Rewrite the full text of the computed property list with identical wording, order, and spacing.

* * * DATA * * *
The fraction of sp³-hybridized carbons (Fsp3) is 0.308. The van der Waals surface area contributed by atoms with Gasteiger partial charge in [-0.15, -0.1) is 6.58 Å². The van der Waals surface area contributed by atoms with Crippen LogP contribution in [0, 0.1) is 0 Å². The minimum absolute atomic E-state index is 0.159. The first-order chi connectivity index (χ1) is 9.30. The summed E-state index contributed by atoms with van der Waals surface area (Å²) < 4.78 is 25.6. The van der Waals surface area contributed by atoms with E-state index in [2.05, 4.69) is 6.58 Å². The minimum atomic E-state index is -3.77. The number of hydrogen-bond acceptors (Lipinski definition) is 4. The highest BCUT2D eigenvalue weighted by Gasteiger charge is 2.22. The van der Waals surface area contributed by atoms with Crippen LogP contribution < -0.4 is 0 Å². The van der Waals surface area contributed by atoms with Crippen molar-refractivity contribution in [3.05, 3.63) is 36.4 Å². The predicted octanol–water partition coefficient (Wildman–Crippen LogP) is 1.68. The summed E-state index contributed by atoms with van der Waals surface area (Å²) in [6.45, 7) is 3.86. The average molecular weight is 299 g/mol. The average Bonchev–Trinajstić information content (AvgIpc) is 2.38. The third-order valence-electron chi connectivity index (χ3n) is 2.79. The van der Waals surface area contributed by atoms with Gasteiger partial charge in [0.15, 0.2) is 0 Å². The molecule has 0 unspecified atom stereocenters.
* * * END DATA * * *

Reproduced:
The fraction of sp³-hybridized carbons (Fsp3) is 0.308. The van der Waals surface area contributed by atoms with Gasteiger partial charge in [-0.15, -0.1) is 6.58 Å². The van der Waals surface area contributed by atoms with Crippen LogP contribution in [0, 0.1) is 0 Å². The minimum absolute atomic E-state index is 0.159. The first-order chi connectivity index (χ1) is 9.30. The summed E-state index contributed by atoms with van der Waals surface area (Å²) < 4.78 is 25.6. The van der Waals surface area contributed by atoms with E-state index in [2.05, 4.69) is 6.58 Å². The minimum atomic E-state index is -3.77. The number of hydrogen-bond acceptors (Lipinski definition) is 4. The highest BCUT2D eigenvalue weighted by Gasteiger charge is 2.22. The van der Waals surface area contributed by atoms with Crippen LogP contribution < -0.4 is 0 Å². The van der Waals surface area contributed by atoms with Crippen molar-refractivity contribution in [3.05, 3.63) is 36.4 Å². The predicted octanol–water partition coefficient (Wildman–Crippen LogP) is 1.68. The summed E-state index contributed by atoms with van der Waals surface area (Å²) in [6.45, 7) is 3.86. The average molecular weight is 299 g/mol. The average Bonchev–Trinajstić information content (AvgIpc) is 2.38. The third-order valence-electron chi connectivity index (χ3n) is 2.79. The van der Waals surface area contributed by atoms with Gasteiger partial charge in [0.15, 0.2) is 0 Å². The molecule has 0 unspecified atom stereocenters.